What Took So Long to Cancel Marathon?

What Took So Long to Cancel Marathon?

The drinking water in Breezy Point, Queens, an area absolutely devastated by Hurricane Sandy, is no longer safe to drink. But as of Friday afternoon, Mayor Bloomberg was saying that the I.N.G. New York City Marathon was still on. For days now, residents in housing projects in the Lower East Side have been relying on fire hydrants for their water—and the elderly and disabled, who can’t get up and down the stairs, need their neighbors to go to the hydrants for them.

But as of Friday afternoon, Mayor Bloomberg was saying that the I.N.G. New York City Marathon was still on. More than two hundred thousand of Con Edison’s customers in the Bronx, Brooklyn, Queens, and Staten Island—and that’s customers, not individual people; if individual people were tallied, the number would be much higher—are without electricity, and Con Ed says they may not have it back for another ten days. But as of Friday afternoon, Mayor Bloomberg was saying that the I.N.G. New York City Marathon was still on.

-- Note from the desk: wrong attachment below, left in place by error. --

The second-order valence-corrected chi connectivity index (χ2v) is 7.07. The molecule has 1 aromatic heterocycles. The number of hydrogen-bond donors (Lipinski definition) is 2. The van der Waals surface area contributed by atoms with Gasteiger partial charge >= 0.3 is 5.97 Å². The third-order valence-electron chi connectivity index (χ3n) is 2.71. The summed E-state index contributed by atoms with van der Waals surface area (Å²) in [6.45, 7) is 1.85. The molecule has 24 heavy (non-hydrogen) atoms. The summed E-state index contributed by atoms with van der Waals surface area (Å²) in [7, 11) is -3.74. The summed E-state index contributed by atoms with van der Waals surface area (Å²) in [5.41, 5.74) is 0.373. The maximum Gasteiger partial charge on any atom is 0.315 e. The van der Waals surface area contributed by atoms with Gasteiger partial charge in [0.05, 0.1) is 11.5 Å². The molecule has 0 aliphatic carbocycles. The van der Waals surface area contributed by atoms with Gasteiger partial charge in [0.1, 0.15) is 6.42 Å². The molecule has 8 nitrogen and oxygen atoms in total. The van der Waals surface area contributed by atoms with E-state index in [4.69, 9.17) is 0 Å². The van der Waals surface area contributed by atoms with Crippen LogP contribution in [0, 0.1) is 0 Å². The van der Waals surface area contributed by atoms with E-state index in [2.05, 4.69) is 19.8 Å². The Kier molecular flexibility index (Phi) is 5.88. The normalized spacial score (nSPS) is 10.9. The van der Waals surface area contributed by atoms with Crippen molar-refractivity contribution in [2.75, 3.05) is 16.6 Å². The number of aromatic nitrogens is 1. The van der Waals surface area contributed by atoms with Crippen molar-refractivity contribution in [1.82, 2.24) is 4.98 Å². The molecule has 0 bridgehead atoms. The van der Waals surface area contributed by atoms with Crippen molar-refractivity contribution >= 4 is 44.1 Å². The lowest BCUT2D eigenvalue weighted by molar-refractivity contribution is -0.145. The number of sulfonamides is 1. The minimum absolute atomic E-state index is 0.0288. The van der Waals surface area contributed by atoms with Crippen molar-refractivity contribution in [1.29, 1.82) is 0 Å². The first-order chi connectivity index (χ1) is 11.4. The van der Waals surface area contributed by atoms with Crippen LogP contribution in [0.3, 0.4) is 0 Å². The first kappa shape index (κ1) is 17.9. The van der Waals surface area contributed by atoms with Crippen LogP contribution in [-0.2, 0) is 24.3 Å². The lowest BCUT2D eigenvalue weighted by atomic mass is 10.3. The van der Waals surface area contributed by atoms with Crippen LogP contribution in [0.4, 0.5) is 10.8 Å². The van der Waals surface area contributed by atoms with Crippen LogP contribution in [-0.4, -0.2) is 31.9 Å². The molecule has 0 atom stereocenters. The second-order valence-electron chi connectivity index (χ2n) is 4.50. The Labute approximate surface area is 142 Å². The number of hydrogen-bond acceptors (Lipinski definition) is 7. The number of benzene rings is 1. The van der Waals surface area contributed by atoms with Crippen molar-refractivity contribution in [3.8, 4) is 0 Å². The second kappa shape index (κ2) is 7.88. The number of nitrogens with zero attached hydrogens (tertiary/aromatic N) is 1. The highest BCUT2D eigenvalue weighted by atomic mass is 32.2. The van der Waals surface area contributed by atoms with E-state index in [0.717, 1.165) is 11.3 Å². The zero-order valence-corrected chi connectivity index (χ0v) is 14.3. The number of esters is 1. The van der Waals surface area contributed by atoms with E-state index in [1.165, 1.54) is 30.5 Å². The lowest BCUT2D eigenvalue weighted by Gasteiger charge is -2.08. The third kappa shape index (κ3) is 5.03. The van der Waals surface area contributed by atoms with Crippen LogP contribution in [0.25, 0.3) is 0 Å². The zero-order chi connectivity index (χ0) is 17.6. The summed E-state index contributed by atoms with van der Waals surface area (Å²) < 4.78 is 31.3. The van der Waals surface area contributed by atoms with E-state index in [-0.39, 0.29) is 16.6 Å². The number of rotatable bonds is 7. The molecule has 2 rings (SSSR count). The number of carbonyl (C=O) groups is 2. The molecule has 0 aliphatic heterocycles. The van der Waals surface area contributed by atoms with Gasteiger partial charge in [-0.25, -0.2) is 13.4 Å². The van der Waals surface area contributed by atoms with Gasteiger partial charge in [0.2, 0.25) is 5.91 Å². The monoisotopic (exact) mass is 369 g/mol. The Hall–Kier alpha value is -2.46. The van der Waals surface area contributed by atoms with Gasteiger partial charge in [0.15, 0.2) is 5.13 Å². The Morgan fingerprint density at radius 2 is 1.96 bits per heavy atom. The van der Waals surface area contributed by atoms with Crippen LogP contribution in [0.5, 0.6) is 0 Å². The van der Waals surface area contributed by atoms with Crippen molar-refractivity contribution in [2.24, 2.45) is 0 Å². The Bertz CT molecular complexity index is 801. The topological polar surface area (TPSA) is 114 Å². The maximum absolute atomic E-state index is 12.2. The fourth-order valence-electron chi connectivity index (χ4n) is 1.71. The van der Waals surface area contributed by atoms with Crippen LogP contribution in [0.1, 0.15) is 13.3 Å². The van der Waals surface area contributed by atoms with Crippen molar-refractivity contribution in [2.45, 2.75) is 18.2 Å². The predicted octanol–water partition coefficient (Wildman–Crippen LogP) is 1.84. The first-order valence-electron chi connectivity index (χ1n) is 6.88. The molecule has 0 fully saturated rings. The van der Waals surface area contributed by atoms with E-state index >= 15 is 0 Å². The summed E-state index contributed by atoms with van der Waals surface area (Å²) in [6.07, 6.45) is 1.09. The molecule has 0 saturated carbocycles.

Around 5 P.M. E.T., the news broke that officials had, finally, decided to cancel the race—or, perhaps, to postpone it for later in the year. It was the right decision, but it took far too long to make.

 

 

 

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